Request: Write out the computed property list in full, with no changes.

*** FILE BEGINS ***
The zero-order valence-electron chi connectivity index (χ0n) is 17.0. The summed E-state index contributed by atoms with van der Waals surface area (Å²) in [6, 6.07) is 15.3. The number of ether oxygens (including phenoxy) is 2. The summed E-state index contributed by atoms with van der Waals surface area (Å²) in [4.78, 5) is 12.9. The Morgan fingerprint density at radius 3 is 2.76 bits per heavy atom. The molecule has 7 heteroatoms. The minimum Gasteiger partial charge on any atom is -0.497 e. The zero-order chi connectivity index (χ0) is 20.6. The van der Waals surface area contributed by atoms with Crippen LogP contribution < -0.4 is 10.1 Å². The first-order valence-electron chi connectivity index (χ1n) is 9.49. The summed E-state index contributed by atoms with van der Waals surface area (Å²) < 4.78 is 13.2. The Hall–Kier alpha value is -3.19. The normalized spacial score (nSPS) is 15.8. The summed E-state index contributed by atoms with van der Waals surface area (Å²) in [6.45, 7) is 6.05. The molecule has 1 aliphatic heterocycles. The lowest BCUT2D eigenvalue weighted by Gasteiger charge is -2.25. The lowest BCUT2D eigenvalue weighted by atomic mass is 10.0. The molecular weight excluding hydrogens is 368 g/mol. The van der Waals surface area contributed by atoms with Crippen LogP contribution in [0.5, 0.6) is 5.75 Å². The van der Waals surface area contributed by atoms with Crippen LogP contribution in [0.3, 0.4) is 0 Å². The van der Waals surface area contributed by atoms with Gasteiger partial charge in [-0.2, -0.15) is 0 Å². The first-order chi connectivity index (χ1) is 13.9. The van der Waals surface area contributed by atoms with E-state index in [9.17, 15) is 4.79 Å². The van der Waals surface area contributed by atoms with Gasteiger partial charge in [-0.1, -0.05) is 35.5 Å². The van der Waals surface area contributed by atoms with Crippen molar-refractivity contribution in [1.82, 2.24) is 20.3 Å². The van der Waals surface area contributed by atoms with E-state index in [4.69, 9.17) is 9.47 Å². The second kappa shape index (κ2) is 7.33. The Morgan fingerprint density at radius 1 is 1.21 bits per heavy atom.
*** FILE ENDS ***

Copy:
The zero-order valence-electron chi connectivity index (χ0n) is 17.0. The summed E-state index contributed by atoms with van der Waals surface area (Å²) in [6, 6.07) is 15.3. The number of ether oxygens (including phenoxy) is 2. The summed E-state index contributed by atoms with van der Waals surface area (Å²) in [4.78, 5) is 12.9. The Morgan fingerprint density at radius 3 is 2.76 bits per heavy atom. The molecule has 7 heteroatoms. The minimum Gasteiger partial charge on any atom is -0.497 e. The zero-order chi connectivity index (χ0) is 20.6. The van der Waals surface area contributed by atoms with Crippen LogP contribution < -0.4 is 10.1 Å². The first-order valence-electron chi connectivity index (χ1n) is 9.49. The summed E-state index contributed by atoms with van der Waals surface area (Å²) < 4.78 is 13.2. The Hall–Kier alpha value is -3.19. The normalized spacial score (nSPS) is 15.8. The summed E-state index contributed by atoms with van der Waals surface area (Å²) in [6.45, 7) is 6.05. The molecule has 1 aliphatic heterocycles. The lowest BCUT2D eigenvalue weighted by Gasteiger charge is -2.25. The lowest BCUT2D eigenvalue weighted by atomic mass is 10.0. The molecular weight excluding hydrogens is 368 g/mol. The van der Waals surface area contributed by atoms with Crippen LogP contribution in [0.5, 0.6) is 5.75 Å². The van der Waals surface area contributed by atoms with Crippen LogP contribution in [0.3, 0.4) is 0 Å². The van der Waals surface area contributed by atoms with Gasteiger partial charge in [-0.2, -0.15) is 0 Å². The first-order chi connectivity index (χ1) is 13.9. The van der Waals surface area contributed by atoms with E-state index in [9.17, 15) is 4.79 Å². The van der Waals surface area contributed by atoms with Gasteiger partial charge in [-0.1, -0.05) is 35.5 Å². The van der Waals surface area contributed by atoms with Crippen molar-refractivity contribution in [1.82, 2.24) is 20.3 Å². The van der Waals surface area contributed by atoms with E-state index in [4.69, 9.17) is 9.47 Å². The second kappa shape index (κ2) is 7.33. The Morgan fingerprint density at radius 1 is 1.21 bits per heavy atom.